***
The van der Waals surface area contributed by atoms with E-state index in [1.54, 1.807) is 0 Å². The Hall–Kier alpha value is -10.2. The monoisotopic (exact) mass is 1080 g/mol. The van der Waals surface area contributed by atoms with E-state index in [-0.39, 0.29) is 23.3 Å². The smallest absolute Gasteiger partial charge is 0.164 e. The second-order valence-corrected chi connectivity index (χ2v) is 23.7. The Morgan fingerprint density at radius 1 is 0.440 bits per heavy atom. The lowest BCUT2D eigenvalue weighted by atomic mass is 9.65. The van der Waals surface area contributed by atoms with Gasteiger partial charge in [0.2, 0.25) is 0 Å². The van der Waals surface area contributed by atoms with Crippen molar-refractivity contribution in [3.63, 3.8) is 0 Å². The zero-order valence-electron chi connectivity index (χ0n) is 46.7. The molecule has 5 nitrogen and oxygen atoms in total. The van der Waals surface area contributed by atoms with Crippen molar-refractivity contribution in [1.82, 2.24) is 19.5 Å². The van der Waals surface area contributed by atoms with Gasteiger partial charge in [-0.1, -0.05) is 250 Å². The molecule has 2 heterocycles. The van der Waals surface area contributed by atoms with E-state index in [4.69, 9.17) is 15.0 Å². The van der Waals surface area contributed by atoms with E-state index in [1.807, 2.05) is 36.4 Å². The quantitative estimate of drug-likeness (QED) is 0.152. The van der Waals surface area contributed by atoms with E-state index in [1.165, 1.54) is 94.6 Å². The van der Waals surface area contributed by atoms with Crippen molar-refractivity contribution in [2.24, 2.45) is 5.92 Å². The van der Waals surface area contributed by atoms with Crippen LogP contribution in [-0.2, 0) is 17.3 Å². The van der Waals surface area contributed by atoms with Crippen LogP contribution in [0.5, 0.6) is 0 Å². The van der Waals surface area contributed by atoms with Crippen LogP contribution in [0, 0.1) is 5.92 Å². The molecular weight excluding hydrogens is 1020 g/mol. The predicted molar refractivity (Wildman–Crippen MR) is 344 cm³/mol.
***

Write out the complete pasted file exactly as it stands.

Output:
The van der Waals surface area contributed by atoms with E-state index in [1.54, 1.807) is 0 Å². The Hall–Kier alpha value is -10.2. The monoisotopic (exact) mass is 1080 g/mol. The van der Waals surface area contributed by atoms with E-state index in [-0.39, 0.29) is 23.3 Å². The smallest absolute Gasteiger partial charge is 0.164 e. The second-order valence-corrected chi connectivity index (χ2v) is 23.7. The Morgan fingerprint density at radius 1 is 0.440 bits per heavy atom. The lowest BCUT2D eigenvalue weighted by atomic mass is 9.65. The van der Waals surface area contributed by atoms with Gasteiger partial charge in [0.2, 0.25) is 0 Å². The van der Waals surface area contributed by atoms with Crippen molar-refractivity contribution in [3.63, 3.8) is 0 Å². The zero-order valence-electron chi connectivity index (χ0n) is 46.7. The molecule has 5 nitrogen and oxygen atoms in total. The van der Waals surface area contributed by atoms with Crippen molar-refractivity contribution in [1.82, 2.24) is 19.5 Å². The van der Waals surface area contributed by atoms with Gasteiger partial charge in [-0.1, -0.05) is 250 Å². The molecule has 2 heterocycles. The van der Waals surface area contributed by atoms with E-state index in [4.69, 9.17) is 15.0 Å². The van der Waals surface area contributed by atoms with E-state index in [1.807, 2.05) is 36.4 Å². The quantitative estimate of drug-likeness (QED) is 0.152. The van der Waals surface area contributed by atoms with E-state index in [1.165, 1.54) is 94.6 Å². The van der Waals surface area contributed by atoms with Crippen molar-refractivity contribution in [2.24, 2.45) is 5.92 Å². The van der Waals surface area contributed by atoms with Crippen LogP contribution in [-0.2, 0) is 17.3 Å². The van der Waals surface area contributed by atoms with Crippen LogP contribution in [0.5, 0.6) is 0 Å². The van der Waals surface area contributed by atoms with Crippen LogP contribution in [0, 0.1) is 5.92 Å². The molecular weight excluding hydrogens is 1020 g/mol. The predicted molar refractivity (Wildman–Crippen MR) is 344 cm³/mol.